Here's What Happens When You Eat Eggs Every Day

Eggs are a staple in a large number of world cuisine and chances are, if do not have an allergy to eggs, you probably consume a lot of them. That's because apart from being eaten on their own in scrambles at breakfast, hard boiled in lunch salads, and in quiches for dinner, eggs are present in a number of prepared foods from ice cream, to mayonnaise, to baked goods, to fresh pastas. However, in foods such as these, the amount of egg used can be negligible and the nutrients contained in eggs (or their potential health drawbacks) likely won't affect your body in any significant or considerable way. 

If you're eating a large number of eggs straight up, perhaps every day, whether they are fried, poached, scrambled, or boiled, you may start to see benefits from the many nutrients contained in them, as well as noticing some of the less desirable health effects. 

If you eat eggs every day, your cholesterol may be affected

As with many animal products, eggs are a great source of protein, but they also are high in cholesterol (via Mayo Clinic). A hard-boiled egg contains around 200 milligrams of cholesterol (via WebMD) and dietary guidelines suggest that people keep their intake of cholesterol under 300 milligrams every day. That being said, the cholesterol in eggs does not seem to be as detrimental to health as that from other sources, and according to Healthline, how eggs impact blood cholesterol varies person to person. Eggs may even help raise good cholesterol levels.

Still, researchers and health officials have gone back and forth about the effects that cholesterol has in the human body.In 2015, the U.S. dietary guidelines seemed to back off on its warning against cholesterol, and the American public took note, consuming more eggs last year than at any point in the last two decades. However, more recently the advice has changed and eggs are problematic again.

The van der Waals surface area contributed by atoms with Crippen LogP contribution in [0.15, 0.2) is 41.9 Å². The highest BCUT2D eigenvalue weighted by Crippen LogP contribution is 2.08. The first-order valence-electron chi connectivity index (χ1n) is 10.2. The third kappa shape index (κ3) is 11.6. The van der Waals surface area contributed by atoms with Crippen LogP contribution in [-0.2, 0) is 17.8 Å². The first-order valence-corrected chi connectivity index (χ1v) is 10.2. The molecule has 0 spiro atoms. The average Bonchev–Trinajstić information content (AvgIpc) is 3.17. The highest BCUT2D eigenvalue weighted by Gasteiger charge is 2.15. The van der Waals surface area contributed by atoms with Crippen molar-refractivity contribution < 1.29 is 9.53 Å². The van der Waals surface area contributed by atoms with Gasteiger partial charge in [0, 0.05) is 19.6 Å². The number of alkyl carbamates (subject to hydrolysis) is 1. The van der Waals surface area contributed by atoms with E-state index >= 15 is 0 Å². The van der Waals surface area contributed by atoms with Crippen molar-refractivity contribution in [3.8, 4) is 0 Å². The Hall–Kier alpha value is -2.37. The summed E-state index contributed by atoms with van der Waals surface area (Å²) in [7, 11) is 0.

Researchers and doctors understand that the back and forth on the eggs and the cholesterol contained in them is frustrating. "We're sorry it's so confusing. One day you have this news. Another day you have that news. It's horrible, and I totally sympathize," said Leslie Cho, MD, director of the women's cardiovascular center at the Cleveland Clinic in Ohio. However, she made it pretty simple as well: "The totality of evidence is pretty clear. Eat mostly vegetables and try to limit the amount of saturated fat and dietary cholesterol."

If you eat eggs every day, you'll get your share of choline

Eggs are a good source of an essential nutrient that many people don't get enough of — choline (via The National Institute of Health). Choline, which benefits people in similar ways to B vitamins, helps in regulating liver function, impacts the development of the brain, aids in muscle growth and movement, and helps in controlling the nervous system, and metabolism. The recommended daily intake of choline for adult men is 550 milligrams daily and for women the recommendation is 425 milligrams daily. An egg contains around 160 milligrams of choline, however you're not going to get a bit of choline if you're eating an egg white omelette; it's is concentrated entirely in the yolk (via Australian Eggs).

If you eat eggs every day, your eyes will thank you